| September 8, 2020 | CBD
Despite being increasingly available as a legal herbal supplement, cannabis has still got a bad reputation, evoking images of bleary teenaged stoner dropouts with poor memories and insatiable snack cravings. But with more public awareness of the differences between CBD and THC, the trend is shifting.
Published scientific studies have begun to reveal just how beneficial CBD can be for health and wellness. New products and brands provide family-friendly options for CBD-infused balms, honey, and even water, making this plant easily accessible for anyone from your grandma to your toddler—and even your dog.
Studies have shown that for both children and adults struggling with cognitive disorders—from mood-related ailments to attention disorders—CBD can be extremely beneficial.
In this article, we will take a look at how CBD interacts with your brain chemistry. Then we will focus in on the specific benefits CBD can provide to those struggling with cognitive disorders.
Table of contents
What is CBD?
The cannabis plant contains hundreds of “phytocannabinoids”: specific chemical compounds that include THC (tetrahydrocannabinol) and CBD (cannabidiol), among others.
CBD is harvested largely from the Cannabis indica species, and, unlike THC, does not cause psychoactive effects. While both THC and CBD offer health benefits, products containing THC are more stigmatized due to its association with “getting high.” Certain strains of cannabis are now being cultivated directly for their high CBD content.
How does CBD work?
Research studies have revealed that humans have a natural, embodied network of cannabinoid receptors and chemical messengers that informs many of our body’s daily actions and processes.
This system is called the endocannabinoid system. What this means is that we have a natural capacity to react to the chemical compounds found in the cannabis plant. These compounds interact with molecular “buttons,” called CB1 and CB2 receptors, that can control body functions from your perceptions of pain to your hunger levels to your sense of sleepiness or wakefulness. The endocannabinoid system even helps regulate your body temperature.
When CBD is consumed, it interacts with these CB1 and CB2 receptors. CBD can also directly affect the immune system, dopamine, serotonin, and opioid system receptors, leading to different healing effects. We’ve covered the general effects of CBD in our comprehensive guide to cannabis, but in this article we’ll look at a more specific topic: the effects of CBD on cognition, and how it can help with cognitive disorders.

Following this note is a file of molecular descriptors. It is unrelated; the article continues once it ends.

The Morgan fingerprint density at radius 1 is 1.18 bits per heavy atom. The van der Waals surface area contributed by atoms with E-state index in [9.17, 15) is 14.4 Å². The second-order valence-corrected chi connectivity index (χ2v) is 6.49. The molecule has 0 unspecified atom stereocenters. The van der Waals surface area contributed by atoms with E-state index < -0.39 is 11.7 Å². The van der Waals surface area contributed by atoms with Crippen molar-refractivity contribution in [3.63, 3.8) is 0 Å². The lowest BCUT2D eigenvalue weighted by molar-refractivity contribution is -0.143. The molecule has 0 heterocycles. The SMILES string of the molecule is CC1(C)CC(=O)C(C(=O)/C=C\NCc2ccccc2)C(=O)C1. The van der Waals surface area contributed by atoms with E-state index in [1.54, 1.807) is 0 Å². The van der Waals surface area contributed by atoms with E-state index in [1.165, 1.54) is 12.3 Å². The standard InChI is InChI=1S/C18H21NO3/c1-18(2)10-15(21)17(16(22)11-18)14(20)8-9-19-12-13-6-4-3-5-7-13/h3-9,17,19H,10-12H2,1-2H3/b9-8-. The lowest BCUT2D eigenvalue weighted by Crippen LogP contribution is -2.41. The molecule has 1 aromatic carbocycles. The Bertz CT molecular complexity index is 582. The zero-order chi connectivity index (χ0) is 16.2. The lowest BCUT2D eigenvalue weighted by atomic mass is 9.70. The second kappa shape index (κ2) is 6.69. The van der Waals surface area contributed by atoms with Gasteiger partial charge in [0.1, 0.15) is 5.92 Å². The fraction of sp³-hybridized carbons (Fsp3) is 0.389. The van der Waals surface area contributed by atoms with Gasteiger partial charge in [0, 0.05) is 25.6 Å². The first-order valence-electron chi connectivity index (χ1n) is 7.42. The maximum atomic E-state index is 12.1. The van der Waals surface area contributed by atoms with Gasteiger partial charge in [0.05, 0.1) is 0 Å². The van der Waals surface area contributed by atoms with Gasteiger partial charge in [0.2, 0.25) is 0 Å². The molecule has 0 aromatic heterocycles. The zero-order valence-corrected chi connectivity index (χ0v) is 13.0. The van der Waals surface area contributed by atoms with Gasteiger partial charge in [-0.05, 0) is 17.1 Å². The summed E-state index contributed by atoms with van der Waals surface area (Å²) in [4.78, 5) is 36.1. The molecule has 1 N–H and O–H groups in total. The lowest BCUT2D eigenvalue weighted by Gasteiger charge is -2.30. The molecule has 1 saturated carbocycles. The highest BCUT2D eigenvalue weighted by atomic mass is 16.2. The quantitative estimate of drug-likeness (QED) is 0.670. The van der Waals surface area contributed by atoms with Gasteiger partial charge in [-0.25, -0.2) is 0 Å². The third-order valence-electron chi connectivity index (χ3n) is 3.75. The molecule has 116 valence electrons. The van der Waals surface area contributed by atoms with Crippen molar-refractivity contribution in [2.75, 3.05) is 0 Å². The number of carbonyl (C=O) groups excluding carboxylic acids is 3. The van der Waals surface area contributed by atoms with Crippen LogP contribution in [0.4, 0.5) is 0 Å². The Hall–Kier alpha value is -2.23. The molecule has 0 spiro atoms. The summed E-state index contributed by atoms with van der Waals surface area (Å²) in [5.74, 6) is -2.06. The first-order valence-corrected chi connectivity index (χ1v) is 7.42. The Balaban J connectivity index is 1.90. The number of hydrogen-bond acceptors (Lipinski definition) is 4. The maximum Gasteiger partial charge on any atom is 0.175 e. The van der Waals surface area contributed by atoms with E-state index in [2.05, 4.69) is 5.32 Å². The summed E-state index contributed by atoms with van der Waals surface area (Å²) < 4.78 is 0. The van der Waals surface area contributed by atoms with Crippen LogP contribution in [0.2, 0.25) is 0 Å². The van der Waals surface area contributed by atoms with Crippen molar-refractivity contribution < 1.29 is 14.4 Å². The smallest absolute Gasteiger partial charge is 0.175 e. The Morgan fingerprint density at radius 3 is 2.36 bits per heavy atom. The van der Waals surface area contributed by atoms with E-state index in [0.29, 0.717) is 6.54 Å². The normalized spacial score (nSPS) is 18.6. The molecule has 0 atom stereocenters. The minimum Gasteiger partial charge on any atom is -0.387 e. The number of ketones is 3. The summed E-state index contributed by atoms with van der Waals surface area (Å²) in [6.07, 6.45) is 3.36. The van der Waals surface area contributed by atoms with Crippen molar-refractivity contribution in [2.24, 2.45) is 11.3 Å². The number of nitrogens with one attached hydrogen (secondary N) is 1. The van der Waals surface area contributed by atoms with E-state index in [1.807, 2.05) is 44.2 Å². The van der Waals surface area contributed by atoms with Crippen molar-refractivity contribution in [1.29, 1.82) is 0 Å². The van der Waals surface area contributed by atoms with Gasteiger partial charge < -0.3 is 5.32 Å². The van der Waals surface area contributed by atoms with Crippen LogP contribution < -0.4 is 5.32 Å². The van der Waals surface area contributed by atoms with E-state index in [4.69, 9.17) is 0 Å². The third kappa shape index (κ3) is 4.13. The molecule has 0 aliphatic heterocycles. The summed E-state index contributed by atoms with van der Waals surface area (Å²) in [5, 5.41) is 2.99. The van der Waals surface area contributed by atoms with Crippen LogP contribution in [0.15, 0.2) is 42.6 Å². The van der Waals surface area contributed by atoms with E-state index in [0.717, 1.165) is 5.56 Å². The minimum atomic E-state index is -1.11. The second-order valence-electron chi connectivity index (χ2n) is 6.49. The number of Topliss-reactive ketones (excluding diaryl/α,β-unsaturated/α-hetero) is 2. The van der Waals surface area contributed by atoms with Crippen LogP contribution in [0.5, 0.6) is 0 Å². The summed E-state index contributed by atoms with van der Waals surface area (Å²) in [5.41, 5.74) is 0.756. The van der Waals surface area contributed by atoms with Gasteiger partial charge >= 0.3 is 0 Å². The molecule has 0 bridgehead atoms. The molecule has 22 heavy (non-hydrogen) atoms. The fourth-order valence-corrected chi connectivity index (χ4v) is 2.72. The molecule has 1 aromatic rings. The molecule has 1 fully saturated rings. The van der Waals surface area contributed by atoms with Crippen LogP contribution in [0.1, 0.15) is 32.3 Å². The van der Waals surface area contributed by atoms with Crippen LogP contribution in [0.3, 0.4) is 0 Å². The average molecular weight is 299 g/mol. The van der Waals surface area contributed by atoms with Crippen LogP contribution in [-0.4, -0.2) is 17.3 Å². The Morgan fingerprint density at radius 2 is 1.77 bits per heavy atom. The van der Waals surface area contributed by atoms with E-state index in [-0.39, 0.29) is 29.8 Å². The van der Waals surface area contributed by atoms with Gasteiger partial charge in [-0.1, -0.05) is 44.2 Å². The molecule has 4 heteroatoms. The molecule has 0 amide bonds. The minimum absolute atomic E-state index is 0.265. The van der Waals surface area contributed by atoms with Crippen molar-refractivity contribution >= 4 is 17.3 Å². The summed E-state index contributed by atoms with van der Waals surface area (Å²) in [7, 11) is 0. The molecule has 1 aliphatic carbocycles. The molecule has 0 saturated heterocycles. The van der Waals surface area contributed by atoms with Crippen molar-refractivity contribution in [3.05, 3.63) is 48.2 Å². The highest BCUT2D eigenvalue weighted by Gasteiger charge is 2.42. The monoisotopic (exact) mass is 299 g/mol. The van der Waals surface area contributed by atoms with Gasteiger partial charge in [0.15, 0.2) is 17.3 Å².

Cannabidiol for Cognitive Disorders
With cannabinoid-sensitive receptors acting in organ systems like the heart, liver, skin, and reproductive tract, as well as on nervous system cells, there is scarcely a part of your body that is not affected by the endocannabinoid system—which may prove to have beneficial effects on cognitive disorders.
Recent studies suggest that CBD can help alleviate symptoms of Schizophrenia, Social Anxiety Disorder, aspects of Autism Spectrum Disorder, and ADHD, although research has produced mixed results regarding the effectiveness of Cannabidiol to treat general anxiety. One study from 2010 explored the effects of CBD on patients with Social Anxiety Disorder and found that the compound shifted their normal mental responses to anxiety and changed the blood flow of areas to the brain that are typically connected to anxiety response.
Another promising investigation has shown the effects of Cannabidiol on anandamide, a neurotransmitter that can reduce pain sensitivity and improve mood. CBD can inhibit the fatty acid amide hydrolase, an enzyme that breaks down anandamide, thus prolonging the effects of the anandamide in the endocannabinoid system—and increasing its potency. Higher levels of anandamide, also called the “bliss molecule,” are thought to powerfully enhance mood and decrease psychotic symptoms—which can be vital when treating patients with disorders like Schizophrenia.